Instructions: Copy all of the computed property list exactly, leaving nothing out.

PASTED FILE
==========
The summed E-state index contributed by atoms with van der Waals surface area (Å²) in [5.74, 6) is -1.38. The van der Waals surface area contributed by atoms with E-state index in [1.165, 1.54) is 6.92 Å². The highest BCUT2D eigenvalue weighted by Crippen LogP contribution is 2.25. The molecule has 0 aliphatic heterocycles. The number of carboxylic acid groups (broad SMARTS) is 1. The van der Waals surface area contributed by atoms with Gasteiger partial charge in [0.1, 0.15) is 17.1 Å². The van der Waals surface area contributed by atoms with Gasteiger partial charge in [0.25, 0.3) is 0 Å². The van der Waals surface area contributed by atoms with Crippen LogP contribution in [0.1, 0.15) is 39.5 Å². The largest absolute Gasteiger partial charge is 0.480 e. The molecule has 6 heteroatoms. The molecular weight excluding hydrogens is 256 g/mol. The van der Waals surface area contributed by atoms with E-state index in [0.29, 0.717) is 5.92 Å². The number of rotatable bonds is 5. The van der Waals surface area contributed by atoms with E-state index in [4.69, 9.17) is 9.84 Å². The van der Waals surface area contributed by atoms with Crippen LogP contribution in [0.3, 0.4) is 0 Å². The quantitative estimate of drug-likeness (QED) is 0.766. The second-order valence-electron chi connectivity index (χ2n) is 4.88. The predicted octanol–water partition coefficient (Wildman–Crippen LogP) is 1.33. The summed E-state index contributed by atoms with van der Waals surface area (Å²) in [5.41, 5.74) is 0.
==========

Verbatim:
The summed E-state index contributed by atoms with van der Waals surface area (Å²) in [5.74, 6) is -1.38. The van der Waals surface area contributed by atoms with E-state index in [1.165, 1.54) is 6.92 Å². The highest BCUT2D eigenvalue weighted by Crippen LogP contribution is 2.25. The molecule has 0 aliphatic heterocycles. The number of carboxylic acid groups (broad SMARTS) is 1. The van der Waals surface area contributed by atoms with Gasteiger partial charge in [0.1, 0.15) is 17.1 Å². The van der Waals surface area contributed by atoms with Gasteiger partial charge in [0.25, 0.3) is 0 Å². The van der Waals surface area contributed by atoms with Crippen LogP contribution in [0.1, 0.15) is 39.5 Å². The largest absolute Gasteiger partial charge is 0.480 e. The molecule has 6 heteroatoms. The molecular weight excluding hydrogens is 256 g/mol. The van der Waals surface area contributed by atoms with E-state index in [0.29, 0.717) is 5.92 Å². The number of rotatable bonds is 5. The van der Waals surface area contributed by atoms with E-state index in [4.69, 9.17) is 9.84 Å². The van der Waals surface area contributed by atoms with Crippen LogP contribution in [0.3, 0.4) is 0 Å². The quantitative estimate of drug-likeness (QED) is 0.766. The second-order valence-electron chi connectivity index (χ2n) is 4.88. The predicted octanol–water partition coefficient (Wildman–Crippen LogP) is 1.33. The summed E-state index contributed by atoms with van der Waals surface area (Å²) in [5.41, 5.74) is 0.